If your organization houses financial information on its servers, auditors may want to know if the data is kept “offline.” It is recommended that a version of the data be backed up to an off-site server, so that if a network were to be penetrated or encrypted by malware, there would be safe cache of financial data that could be used as a back-up.
Are System Access Points Authenticated?
Questions may arise from auditor teams around controls over access to applications and data for remote employees, temporary workers, contractors, and any employees that were furloughed as a result of the pandemic.
All organizations should be using two-factor authentication to permit user access to the VPN, applications, databases, key financial websites, and other systems with potentially sensitive information. The control helps ensure that even if the malware steals the user’s ID and password, the cyber actors would not have the second level of authentication (which is typically a randomly generated 6-digit number received on the employee’s mobile phone or RSA key fob).
Your management team should be able to produce information about how remote and VPN access was granted and revoked, particularly during the COVID-19 work-from-home arrangements.
Are You Up-to-Date on Software and Security Protections?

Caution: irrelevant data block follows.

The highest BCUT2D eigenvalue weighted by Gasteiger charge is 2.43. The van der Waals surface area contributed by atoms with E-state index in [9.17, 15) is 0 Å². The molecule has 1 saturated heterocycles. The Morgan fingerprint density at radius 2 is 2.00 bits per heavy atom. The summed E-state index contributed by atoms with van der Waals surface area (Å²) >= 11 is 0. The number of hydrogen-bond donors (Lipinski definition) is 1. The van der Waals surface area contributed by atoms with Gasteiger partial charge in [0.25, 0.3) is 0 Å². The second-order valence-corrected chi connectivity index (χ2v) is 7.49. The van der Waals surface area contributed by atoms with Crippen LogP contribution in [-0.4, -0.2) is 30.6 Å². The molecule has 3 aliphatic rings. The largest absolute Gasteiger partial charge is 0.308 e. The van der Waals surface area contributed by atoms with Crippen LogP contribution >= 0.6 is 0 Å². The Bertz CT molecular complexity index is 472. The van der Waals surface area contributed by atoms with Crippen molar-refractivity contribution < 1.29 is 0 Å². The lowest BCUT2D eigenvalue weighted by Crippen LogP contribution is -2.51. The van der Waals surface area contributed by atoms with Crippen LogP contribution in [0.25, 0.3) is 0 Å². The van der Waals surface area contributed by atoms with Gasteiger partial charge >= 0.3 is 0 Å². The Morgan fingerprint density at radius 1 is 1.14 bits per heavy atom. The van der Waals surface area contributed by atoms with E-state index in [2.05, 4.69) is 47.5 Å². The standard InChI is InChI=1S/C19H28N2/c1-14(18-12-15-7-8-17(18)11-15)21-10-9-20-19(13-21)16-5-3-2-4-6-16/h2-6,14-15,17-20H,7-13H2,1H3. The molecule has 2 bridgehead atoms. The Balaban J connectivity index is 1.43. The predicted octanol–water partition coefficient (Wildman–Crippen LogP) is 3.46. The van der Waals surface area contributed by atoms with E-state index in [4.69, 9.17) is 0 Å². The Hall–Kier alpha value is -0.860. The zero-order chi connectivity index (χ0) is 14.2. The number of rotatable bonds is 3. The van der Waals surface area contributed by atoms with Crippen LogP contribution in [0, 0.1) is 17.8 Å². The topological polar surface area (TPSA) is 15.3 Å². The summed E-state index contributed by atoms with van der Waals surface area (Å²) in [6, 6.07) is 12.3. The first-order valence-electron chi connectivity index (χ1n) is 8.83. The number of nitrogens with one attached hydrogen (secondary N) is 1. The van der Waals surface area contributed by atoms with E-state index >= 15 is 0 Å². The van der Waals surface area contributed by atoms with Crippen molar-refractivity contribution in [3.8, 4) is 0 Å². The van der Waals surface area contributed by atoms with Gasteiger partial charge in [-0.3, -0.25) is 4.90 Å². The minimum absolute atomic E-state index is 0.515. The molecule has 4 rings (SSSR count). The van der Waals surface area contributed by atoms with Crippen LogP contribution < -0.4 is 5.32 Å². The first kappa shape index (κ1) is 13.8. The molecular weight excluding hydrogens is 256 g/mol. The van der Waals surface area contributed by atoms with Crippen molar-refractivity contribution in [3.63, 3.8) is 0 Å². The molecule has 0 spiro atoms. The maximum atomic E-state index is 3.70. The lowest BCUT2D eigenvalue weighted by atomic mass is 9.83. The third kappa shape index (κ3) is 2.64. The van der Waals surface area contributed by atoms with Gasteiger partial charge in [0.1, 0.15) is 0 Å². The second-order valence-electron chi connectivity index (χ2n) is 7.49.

Auditors may ask additional questions about how changes to existing systems were upgraded or patched remotely.
Protocol should be established that organizations install security updates on applications and operating systems when they become available (and have been tested in a test environment by the company beforehand). The latest anti-virus and anti-malware signatures should be installed to servers and workstations on a routine basis. This should fix newly discovered exploitable bugs and vulnerabilities while reducing risk to your company’ information security environment.
How Did Travel Restrictions Affect the Control Environment?
Another external auditor consideration may include determining if travel restrictions could have materially impacted the ability of the company to operate across multiple locations while maintaining effective internal controls. Many organizations suspended inter-office or location travel for employees during the pandemic, which may have affected traditional oversight functions. Organizations should be prepared to provide additional detail about how supervisors provided any needed oversight without being physically present in an office location.
How Did Your Organization’s Key Vendors Respond to COVID-19 Situation?
Your control environment is only one piece of the risk environment in which you operate. If your company relies on outsourced service providers or key vendors to conduct its business, auditors may assess the additional risks those vendors have on the company’s control environment. This will be particularly true if volume increased during this time or additional services were requested of these providers and vendors.
Being able to address internal user concerns as well as questions from external auditors will be crucial over the coming months. For additional information on information security best practices and protocols, please contact us. Our COVID-19 Resource Center contains additional insights about the ways in which the pandemic affects your operations.
Phishing During COVID-19: What You Need to Know